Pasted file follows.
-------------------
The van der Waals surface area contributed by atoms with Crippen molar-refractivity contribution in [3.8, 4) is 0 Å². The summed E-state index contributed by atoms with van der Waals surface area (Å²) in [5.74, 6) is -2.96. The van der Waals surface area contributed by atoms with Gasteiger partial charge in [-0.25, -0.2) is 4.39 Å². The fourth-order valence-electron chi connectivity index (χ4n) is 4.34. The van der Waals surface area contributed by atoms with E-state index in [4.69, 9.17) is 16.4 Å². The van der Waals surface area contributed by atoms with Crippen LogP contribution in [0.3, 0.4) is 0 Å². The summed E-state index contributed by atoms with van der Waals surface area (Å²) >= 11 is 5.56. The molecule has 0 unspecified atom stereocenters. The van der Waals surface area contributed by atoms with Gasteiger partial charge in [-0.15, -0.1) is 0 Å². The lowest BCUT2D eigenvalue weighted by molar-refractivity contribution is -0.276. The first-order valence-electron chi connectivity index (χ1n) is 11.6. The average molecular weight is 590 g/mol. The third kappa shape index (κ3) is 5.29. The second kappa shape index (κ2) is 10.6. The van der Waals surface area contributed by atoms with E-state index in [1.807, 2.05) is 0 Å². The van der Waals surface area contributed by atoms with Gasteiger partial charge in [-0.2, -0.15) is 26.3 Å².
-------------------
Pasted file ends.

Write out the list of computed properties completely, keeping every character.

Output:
The van der Waals surface area contributed by atoms with Crippen molar-refractivity contribution in [3.8, 4) is 0 Å². The summed E-state index contributed by atoms with van der Waals surface area (Å²) in [5.74, 6) is -2.96. The van der Waals surface area contributed by atoms with Gasteiger partial charge in [-0.25, -0.2) is 4.39 Å². The fourth-order valence-electron chi connectivity index (χ4n) is 4.34. The van der Waals surface area contributed by atoms with E-state index in [4.69, 9.17) is 16.4 Å². The van der Waals surface area contributed by atoms with Crippen LogP contribution in [0.3, 0.4) is 0 Å². The summed E-state index contributed by atoms with van der Waals surface area (Å²) >= 11 is 5.56. The molecule has 0 unspecified atom stereocenters. The van der Waals surface area contributed by atoms with Gasteiger partial charge in [-0.15, -0.1) is 0 Å². The lowest BCUT2D eigenvalue weighted by molar-refractivity contribution is -0.276. The first-order valence-electron chi connectivity index (χ1n) is 11.6. The average molecular weight is 590 g/mol. The third kappa shape index (κ3) is 5.29. The second kappa shape index (κ2) is 10.6. The van der Waals surface area contributed by atoms with E-state index in [1.807, 2.05) is 0 Å². The van der Waals surface area contributed by atoms with Gasteiger partial charge in [-0.2, -0.15) is 26.3 Å².